A stable environment also helps behavior, researchers find
MONDAY, Feb. 1 (HealthDay News) -- Foster children who are placed in stable, loving homes show noticeable improvement in symptoms of inattention and hyperactivity compared to children who get moved around a lot and live with parents who are often annoyed or angry at them, research finds.
"The parenting environment and the numbers of homes or stability are tremendous factors that contribute to better adjustment for these symptoms," said L. Oriana Linares, lead author of a study appearing in the March issue of Pediatrics.
Linares, an associate professor of pediatrics and psychiatry at the Mount Sinai School of Medicine in New York City, pointed out that the children in the study did not necessarily have attention-deficit hyperactivity disorder (ADHD), but did have symptoms of inattention and impulsivity.
Such symptoms are extremely prevalent in children placed in foster homes.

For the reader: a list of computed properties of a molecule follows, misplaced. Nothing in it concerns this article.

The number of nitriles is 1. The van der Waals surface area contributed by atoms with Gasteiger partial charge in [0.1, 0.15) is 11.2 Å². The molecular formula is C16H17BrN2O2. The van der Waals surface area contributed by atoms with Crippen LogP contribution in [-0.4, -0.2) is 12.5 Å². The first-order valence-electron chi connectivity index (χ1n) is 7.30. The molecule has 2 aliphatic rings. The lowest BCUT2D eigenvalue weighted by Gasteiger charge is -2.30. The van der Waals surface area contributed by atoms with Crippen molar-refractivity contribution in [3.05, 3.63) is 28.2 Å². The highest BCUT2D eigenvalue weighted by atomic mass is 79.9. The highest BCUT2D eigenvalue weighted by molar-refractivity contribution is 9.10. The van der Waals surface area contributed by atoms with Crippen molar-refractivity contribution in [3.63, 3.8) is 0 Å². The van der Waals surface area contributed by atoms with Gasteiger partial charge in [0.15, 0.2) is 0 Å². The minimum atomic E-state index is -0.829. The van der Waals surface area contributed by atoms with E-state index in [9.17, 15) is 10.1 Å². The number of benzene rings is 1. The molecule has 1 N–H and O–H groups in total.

"It's a common reason for what we call failed placement, when the foster mom returns the child to the agency and says the child is unmanageable," Linares said.
But while this phenomenon is well-known, experts have little information on whether the symptoms decline over time, or actually worsen, and what affects that trajectory.
The authors looked at 252 children in 95 families who had been removed from the home because of abuse or neglect. Follow-up lasted four years, during which time investigators gathered information from biological parents, foster parents, classroom teachers and the kids themselves.
"Were they always on the go? Always overactive? Climbing on things? Couldn't stop? Had to have things now? Inattention, forgetting where things were?" Those were some of their questions, Linares said.
There were three main findings.
The first was that, in general, symptoms of hyperactivity and inattentio
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